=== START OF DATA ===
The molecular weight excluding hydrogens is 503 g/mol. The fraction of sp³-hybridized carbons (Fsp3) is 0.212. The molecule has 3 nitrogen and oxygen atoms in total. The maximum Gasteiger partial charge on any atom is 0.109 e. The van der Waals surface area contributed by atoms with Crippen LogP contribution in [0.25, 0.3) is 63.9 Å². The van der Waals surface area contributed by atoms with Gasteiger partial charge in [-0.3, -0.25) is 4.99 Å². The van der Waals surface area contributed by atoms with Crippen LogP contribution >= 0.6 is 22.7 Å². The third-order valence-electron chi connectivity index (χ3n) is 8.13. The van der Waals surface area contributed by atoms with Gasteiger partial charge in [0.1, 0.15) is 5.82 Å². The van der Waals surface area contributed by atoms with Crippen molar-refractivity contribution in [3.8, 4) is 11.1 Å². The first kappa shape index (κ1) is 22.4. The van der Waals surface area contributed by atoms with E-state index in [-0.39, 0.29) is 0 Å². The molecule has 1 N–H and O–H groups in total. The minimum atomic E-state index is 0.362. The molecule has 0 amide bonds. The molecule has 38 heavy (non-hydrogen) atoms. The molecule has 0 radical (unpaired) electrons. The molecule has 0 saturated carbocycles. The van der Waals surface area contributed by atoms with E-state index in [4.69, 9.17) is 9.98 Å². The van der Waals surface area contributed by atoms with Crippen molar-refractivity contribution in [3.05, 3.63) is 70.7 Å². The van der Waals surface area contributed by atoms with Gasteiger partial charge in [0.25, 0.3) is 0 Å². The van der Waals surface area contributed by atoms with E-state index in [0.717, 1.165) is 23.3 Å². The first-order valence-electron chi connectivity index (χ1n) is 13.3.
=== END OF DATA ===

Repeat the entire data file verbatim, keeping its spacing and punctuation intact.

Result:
The molecular weight excluding hydrogens is 503 g/mol. The fraction of sp³-hybridized carbons (Fsp3) is 0.212. The molecule has 3 nitrogen and oxygen atoms in total. The maximum Gasteiger partial charge on any atom is 0.109 e. The van der Waals surface area contributed by atoms with Crippen LogP contribution in [0.25, 0.3) is 63.9 Å². The van der Waals surface area contributed by atoms with Gasteiger partial charge in [-0.3, -0.25) is 4.99 Å². The van der Waals surface area contributed by atoms with Crippen LogP contribution >= 0.6 is 22.7 Å². The third-order valence-electron chi connectivity index (χ3n) is 8.13. The van der Waals surface area contributed by atoms with Gasteiger partial charge in [0.1, 0.15) is 5.82 Å². The van der Waals surface area contributed by atoms with Crippen molar-refractivity contribution in [3.8, 4) is 11.1 Å². The first kappa shape index (κ1) is 22.4. The van der Waals surface area contributed by atoms with E-state index in [-0.39, 0.29) is 0 Å². The molecule has 1 N–H and O–H groups in total. The minimum atomic E-state index is 0.362. The molecule has 0 amide bonds. The molecule has 38 heavy (non-hydrogen) atoms. The molecule has 0 radical (unpaired) electrons. The molecule has 0 saturated carbocycles. The van der Waals surface area contributed by atoms with E-state index in [4.69, 9.17) is 9.98 Å². The van der Waals surface area contributed by atoms with Crippen molar-refractivity contribution in [3.05, 3.63) is 70.7 Å². The van der Waals surface area contributed by atoms with Gasteiger partial charge in [0.25, 0.3) is 0 Å². The van der Waals surface area contributed by atoms with E-state index in [0.717, 1.165) is 23.3 Å². The first-order valence-electron chi connectivity index (χ1n) is 13.3.